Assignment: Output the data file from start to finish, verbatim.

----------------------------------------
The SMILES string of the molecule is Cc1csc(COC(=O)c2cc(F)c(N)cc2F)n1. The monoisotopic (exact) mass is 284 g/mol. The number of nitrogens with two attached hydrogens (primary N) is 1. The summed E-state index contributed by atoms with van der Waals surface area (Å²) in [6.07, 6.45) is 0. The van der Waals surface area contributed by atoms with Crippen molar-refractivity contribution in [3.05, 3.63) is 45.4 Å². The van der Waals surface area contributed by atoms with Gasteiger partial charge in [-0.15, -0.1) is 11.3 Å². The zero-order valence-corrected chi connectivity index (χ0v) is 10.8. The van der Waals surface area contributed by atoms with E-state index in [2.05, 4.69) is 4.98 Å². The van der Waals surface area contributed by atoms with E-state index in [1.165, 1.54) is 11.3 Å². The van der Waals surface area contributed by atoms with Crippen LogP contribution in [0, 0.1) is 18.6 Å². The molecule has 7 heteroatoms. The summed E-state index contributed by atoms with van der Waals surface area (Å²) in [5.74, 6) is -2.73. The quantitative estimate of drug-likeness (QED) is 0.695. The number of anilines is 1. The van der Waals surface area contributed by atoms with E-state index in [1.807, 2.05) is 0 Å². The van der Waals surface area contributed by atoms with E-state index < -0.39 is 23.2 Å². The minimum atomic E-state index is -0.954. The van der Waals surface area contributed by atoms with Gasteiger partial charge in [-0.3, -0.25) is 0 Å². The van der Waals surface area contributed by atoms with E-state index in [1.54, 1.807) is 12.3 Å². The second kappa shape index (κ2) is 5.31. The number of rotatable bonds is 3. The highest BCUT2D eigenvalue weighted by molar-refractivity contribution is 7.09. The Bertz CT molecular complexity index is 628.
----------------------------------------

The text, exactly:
The SMILES string of the molecule is Cc1csc(COC(=O)c2cc(F)c(N)cc2F)n1. The monoisotopic (exact) mass is 284 g/mol. The number of nitrogens with two attached hydrogens (primary N) is 1. The summed E-state index contributed by atoms with van der Waals surface area (Å²) in [6.07, 6.45) is 0. The van der Waals surface area contributed by atoms with Crippen molar-refractivity contribution in [3.05, 3.63) is 45.4 Å². The van der Waals surface area contributed by atoms with Gasteiger partial charge in [-0.15, -0.1) is 11.3 Å². The zero-order valence-corrected chi connectivity index (χ0v) is 10.8. The van der Waals surface area contributed by atoms with E-state index in [2.05, 4.69) is 4.98 Å². The van der Waals surface area contributed by atoms with E-state index in [1.165, 1.54) is 11.3 Å². The van der Waals surface area contributed by atoms with Crippen LogP contribution in [0, 0.1) is 18.6 Å². The molecule has 7 heteroatoms. The summed E-state index contributed by atoms with van der Waals surface area (Å²) in [5.74, 6) is -2.73. The quantitative estimate of drug-likeness (QED) is 0.695. The number of anilines is 1. The van der Waals surface area contributed by atoms with E-state index in [1.807, 2.05) is 0 Å². The van der Waals surface area contributed by atoms with E-state index < -0.39 is 23.2 Å². The minimum atomic E-state index is -0.954. The van der Waals surface area contributed by atoms with Gasteiger partial charge in [-0.3, -0.25) is 0 Å². The van der Waals surface area contributed by atoms with E-state index in [1.54, 1.807) is 12.3 Å². The second kappa shape index (κ2) is 5.31. The number of rotatable bonds is 3. The highest BCUT2D eigenvalue weighted by molar-refractivity contribution is 7.09. The Bertz CT molecular complexity index is 628.